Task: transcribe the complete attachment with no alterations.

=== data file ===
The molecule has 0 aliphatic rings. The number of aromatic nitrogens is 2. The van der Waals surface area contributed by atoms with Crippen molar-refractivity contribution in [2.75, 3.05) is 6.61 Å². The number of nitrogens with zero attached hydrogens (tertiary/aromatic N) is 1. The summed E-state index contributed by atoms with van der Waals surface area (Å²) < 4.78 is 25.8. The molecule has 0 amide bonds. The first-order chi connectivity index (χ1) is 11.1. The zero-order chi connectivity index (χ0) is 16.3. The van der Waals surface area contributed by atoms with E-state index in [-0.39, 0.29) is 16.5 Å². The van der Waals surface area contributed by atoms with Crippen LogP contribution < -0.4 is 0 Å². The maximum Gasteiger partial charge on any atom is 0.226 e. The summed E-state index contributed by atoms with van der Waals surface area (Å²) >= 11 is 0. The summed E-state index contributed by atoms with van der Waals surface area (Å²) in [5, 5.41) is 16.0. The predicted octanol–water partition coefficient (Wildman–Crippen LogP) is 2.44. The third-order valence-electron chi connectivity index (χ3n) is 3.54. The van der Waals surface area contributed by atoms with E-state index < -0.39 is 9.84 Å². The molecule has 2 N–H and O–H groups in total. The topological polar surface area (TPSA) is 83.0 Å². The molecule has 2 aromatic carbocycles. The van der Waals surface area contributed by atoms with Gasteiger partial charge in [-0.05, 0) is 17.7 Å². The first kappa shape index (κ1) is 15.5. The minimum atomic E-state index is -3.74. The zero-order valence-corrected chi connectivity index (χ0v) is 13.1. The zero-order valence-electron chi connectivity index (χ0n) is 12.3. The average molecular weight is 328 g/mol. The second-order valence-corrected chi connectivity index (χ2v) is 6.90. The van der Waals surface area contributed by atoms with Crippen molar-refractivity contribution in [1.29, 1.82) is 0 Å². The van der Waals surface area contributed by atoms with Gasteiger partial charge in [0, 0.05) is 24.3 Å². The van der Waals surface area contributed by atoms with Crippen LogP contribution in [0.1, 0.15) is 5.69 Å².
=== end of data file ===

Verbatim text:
The molecule has 0 aliphatic rings. The number of aromatic nitrogens is 2. The van der Waals surface area contributed by atoms with Crippen molar-refractivity contribution in [2.75, 3.05) is 6.61 Å². The number of nitrogens with zero attached hydrogens (tertiary/aromatic N) is 1. The summed E-state index contributed by atoms with van der Waals surface area (Å²) < 4.78 is 25.8. The molecule has 0 amide bonds. The first-order chi connectivity index (χ1) is 11.1. The zero-order chi connectivity index (χ0) is 16.3. The van der Waals surface area contributed by atoms with E-state index in [-0.39, 0.29) is 16.5 Å². The van der Waals surface area contributed by atoms with Crippen LogP contribution < -0.4 is 0 Å². The maximum Gasteiger partial charge on any atom is 0.226 e. The summed E-state index contributed by atoms with van der Waals surface area (Å²) >= 11 is 0. The summed E-state index contributed by atoms with van der Waals surface area (Å²) in [5, 5.41) is 16.0. The predicted octanol–water partition coefficient (Wildman–Crippen LogP) is 2.44. The third-order valence-electron chi connectivity index (χ3n) is 3.54. The van der Waals surface area contributed by atoms with E-state index < -0.39 is 9.84 Å². The molecule has 2 N–H and O–H groups in total. The topological polar surface area (TPSA) is 83.0 Å². The molecule has 2 aromatic carbocycles. The van der Waals surface area contributed by atoms with Gasteiger partial charge in [-0.05, 0) is 17.7 Å². The first kappa shape index (κ1) is 15.5. The minimum atomic E-state index is -3.74. The zero-order valence-corrected chi connectivity index (χ0v) is 13.1. The zero-order valence-electron chi connectivity index (χ0n) is 12.3. The average molecular weight is 328 g/mol. The second-order valence-corrected chi connectivity index (χ2v) is 6.90. The van der Waals surface area contributed by atoms with Crippen molar-refractivity contribution in [1.29, 1.82) is 0 Å². The van der Waals surface area contributed by atoms with Gasteiger partial charge in [0, 0.05) is 24.3 Å². The van der Waals surface area contributed by atoms with Crippen LogP contribution in [0.1, 0.15) is 5.69 Å².